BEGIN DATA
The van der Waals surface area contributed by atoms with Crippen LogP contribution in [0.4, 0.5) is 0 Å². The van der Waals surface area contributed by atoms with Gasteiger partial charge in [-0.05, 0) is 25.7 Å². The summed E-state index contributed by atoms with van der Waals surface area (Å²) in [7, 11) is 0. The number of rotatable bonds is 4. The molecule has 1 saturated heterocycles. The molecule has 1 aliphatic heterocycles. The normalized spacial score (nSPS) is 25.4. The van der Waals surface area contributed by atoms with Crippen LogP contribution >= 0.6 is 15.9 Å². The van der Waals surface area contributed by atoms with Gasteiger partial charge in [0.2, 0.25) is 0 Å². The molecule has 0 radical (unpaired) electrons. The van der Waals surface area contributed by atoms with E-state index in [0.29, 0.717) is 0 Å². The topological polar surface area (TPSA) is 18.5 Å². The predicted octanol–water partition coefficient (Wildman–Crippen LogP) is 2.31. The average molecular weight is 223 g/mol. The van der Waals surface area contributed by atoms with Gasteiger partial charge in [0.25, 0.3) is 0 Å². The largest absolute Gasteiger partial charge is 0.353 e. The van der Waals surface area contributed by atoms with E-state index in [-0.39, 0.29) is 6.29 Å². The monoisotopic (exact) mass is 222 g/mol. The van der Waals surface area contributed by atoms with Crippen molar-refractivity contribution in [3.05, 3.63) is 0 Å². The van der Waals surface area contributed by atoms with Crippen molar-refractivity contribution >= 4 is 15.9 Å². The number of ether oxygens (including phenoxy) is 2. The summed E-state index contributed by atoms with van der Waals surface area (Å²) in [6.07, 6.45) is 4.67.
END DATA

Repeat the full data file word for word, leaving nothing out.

The van der Waals surface area contributed by atoms with Crippen LogP contribution in [0.4, 0.5) is 0 Å². The van der Waals surface area contributed by atoms with Gasteiger partial charge in [-0.05, 0) is 25.7 Å². The summed E-state index contributed by atoms with van der Waals surface area (Å²) in [7, 11) is 0. The number of rotatable bonds is 4. The molecule has 1 saturated heterocycles. The molecule has 1 aliphatic heterocycles. The normalized spacial score (nSPS) is 25.4. The van der Waals surface area contributed by atoms with Crippen LogP contribution >= 0.6 is 15.9 Å². The van der Waals surface area contributed by atoms with Gasteiger partial charge in [0.2, 0.25) is 0 Å². The molecule has 0 radical (unpaired) electrons. The van der Waals surface area contributed by atoms with E-state index in [0.29, 0.717) is 0 Å². The topological polar surface area (TPSA) is 18.5 Å². The predicted octanol–water partition coefficient (Wildman–Crippen LogP) is 2.31. The average molecular weight is 223 g/mol. The van der Waals surface area contributed by atoms with Gasteiger partial charge in [0.25, 0.3) is 0 Å². The largest absolute Gasteiger partial charge is 0.353 e. The van der Waals surface area contributed by atoms with E-state index in [-0.39, 0.29) is 6.29 Å². The monoisotopic (exact) mass is 222 g/mol. The van der Waals surface area contributed by atoms with Crippen molar-refractivity contribution in [3.05, 3.63) is 0 Å². The van der Waals surface area contributed by atoms with Crippen molar-refractivity contribution >= 4 is 15.9 Å². The number of ether oxygens (including phenoxy) is 2. The summed E-state index contributed by atoms with van der Waals surface area (Å²) in [6.07, 6.45) is 4.67.